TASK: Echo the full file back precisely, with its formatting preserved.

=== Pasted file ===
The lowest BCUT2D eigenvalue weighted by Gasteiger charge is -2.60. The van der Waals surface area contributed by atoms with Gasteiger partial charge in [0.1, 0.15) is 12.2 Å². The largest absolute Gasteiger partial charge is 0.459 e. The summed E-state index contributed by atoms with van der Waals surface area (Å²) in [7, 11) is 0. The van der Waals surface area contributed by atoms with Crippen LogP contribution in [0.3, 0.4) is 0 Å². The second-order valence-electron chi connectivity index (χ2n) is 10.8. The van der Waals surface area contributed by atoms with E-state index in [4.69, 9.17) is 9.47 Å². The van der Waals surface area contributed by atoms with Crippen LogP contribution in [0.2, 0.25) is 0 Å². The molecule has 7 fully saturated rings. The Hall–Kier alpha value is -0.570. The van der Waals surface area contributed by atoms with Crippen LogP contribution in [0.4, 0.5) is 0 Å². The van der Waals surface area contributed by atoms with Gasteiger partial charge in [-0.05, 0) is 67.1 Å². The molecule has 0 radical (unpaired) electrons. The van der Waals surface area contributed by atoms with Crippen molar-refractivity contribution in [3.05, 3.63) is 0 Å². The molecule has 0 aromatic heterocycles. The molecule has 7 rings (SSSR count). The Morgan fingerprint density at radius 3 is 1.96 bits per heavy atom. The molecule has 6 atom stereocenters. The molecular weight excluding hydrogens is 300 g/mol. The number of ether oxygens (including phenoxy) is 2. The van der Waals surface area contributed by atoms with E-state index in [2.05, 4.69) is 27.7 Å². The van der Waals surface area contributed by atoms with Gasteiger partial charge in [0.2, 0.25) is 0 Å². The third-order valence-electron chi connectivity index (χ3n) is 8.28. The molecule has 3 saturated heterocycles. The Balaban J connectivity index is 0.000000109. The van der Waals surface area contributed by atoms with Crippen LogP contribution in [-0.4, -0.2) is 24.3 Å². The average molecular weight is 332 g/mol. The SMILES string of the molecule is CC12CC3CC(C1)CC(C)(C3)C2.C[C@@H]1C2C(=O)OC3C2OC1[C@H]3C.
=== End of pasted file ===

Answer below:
The lowest BCUT2D eigenvalue weighted by Gasteiger charge is -2.60. The van der Waals surface area contributed by atoms with Gasteiger partial charge in [0.1, 0.15) is 12.2 Å². The largest absolute Gasteiger partial charge is 0.459 e. The summed E-state index contributed by atoms with van der Waals surface area (Å²) in [7, 11) is 0. The van der Waals surface area contributed by atoms with Crippen LogP contribution in [0.3, 0.4) is 0 Å². The second-order valence-electron chi connectivity index (χ2n) is 10.8. The van der Waals surface area contributed by atoms with E-state index in [4.69, 9.17) is 9.47 Å². The van der Waals surface area contributed by atoms with Crippen LogP contribution in [0.2, 0.25) is 0 Å². The molecule has 7 fully saturated rings. The Hall–Kier alpha value is -0.570. The van der Waals surface area contributed by atoms with Crippen LogP contribution in [0.4, 0.5) is 0 Å². The van der Waals surface area contributed by atoms with Gasteiger partial charge in [-0.05, 0) is 67.1 Å². The molecule has 0 radical (unpaired) electrons. The van der Waals surface area contributed by atoms with Crippen molar-refractivity contribution in [3.05, 3.63) is 0 Å². The molecule has 0 aromatic heterocycles. The molecule has 7 rings (SSSR count). The Morgan fingerprint density at radius 3 is 1.96 bits per heavy atom. The molecule has 6 atom stereocenters. The molecular weight excluding hydrogens is 300 g/mol. The number of ether oxygens (including phenoxy) is 2. The van der Waals surface area contributed by atoms with E-state index in [2.05, 4.69) is 27.7 Å². The van der Waals surface area contributed by atoms with Gasteiger partial charge in [0.2, 0.25) is 0 Å². The third-order valence-electron chi connectivity index (χ3n) is 8.28. The molecule has 3 saturated heterocycles. The Balaban J connectivity index is 0.000000109. The van der Waals surface area contributed by atoms with Crippen LogP contribution in [-0.4, -0.2) is 24.3 Å². The average molecular weight is 332 g/mol. The SMILES string of the molecule is CC12CC3CC(C1)CC(C)(C3)C2.C[C@@H]1C2C(=O)OC3C2OC1[C@H]3C.